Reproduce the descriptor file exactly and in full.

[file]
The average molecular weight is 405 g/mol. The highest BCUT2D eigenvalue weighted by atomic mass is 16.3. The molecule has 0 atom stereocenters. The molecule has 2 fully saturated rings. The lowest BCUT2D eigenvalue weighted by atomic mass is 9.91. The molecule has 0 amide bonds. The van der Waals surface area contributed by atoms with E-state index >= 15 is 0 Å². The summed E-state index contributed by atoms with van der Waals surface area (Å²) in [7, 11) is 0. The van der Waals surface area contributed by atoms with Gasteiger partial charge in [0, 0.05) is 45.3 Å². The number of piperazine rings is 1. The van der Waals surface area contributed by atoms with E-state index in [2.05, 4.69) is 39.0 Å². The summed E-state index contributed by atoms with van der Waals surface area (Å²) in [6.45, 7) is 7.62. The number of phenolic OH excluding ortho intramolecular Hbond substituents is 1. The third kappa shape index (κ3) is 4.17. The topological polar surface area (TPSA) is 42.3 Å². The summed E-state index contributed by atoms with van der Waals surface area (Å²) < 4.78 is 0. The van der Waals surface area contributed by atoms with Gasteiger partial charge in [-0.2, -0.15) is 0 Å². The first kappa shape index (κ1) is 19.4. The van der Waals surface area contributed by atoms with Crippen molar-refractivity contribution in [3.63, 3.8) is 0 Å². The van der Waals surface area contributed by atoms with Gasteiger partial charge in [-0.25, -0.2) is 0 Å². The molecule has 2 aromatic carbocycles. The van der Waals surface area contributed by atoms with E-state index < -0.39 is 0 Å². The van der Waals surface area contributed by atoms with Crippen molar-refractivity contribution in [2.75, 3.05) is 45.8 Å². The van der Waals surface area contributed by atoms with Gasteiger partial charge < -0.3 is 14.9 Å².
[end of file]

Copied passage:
The average molecular weight is 405 g/mol. The highest BCUT2D eigenvalue weighted by atomic mass is 16.3. The molecule has 0 atom stereocenters. The molecule has 2 fully saturated rings. The lowest BCUT2D eigenvalue weighted by atomic mass is 9.91. The molecule has 0 amide bonds. The van der Waals surface area contributed by atoms with E-state index >= 15 is 0 Å². The summed E-state index contributed by atoms with van der Waals surface area (Å²) in [7, 11) is 0. The van der Waals surface area contributed by atoms with Gasteiger partial charge in [0, 0.05) is 45.3 Å². The number of piperazine rings is 1. The van der Waals surface area contributed by atoms with E-state index in [2.05, 4.69) is 39.0 Å². The summed E-state index contributed by atoms with van der Waals surface area (Å²) in [6.45, 7) is 7.62. The number of phenolic OH excluding ortho intramolecular Hbond substituents is 1. The third kappa shape index (κ3) is 4.17. The topological polar surface area (TPSA) is 42.3 Å². The summed E-state index contributed by atoms with van der Waals surface area (Å²) < 4.78 is 0. The van der Waals surface area contributed by atoms with Gasteiger partial charge in [-0.2, -0.15) is 0 Å². The first kappa shape index (κ1) is 19.4. The van der Waals surface area contributed by atoms with Crippen molar-refractivity contribution in [3.63, 3.8) is 0 Å². The van der Waals surface area contributed by atoms with Gasteiger partial charge in [-0.25, -0.2) is 0 Å². The molecule has 2 aromatic carbocycles. The van der Waals surface area contributed by atoms with E-state index < -0.39 is 0 Å². The van der Waals surface area contributed by atoms with Crippen molar-refractivity contribution in [2.75, 3.05) is 45.8 Å². The van der Waals surface area contributed by atoms with Gasteiger partial charge < -0.3 is 14.9 Å².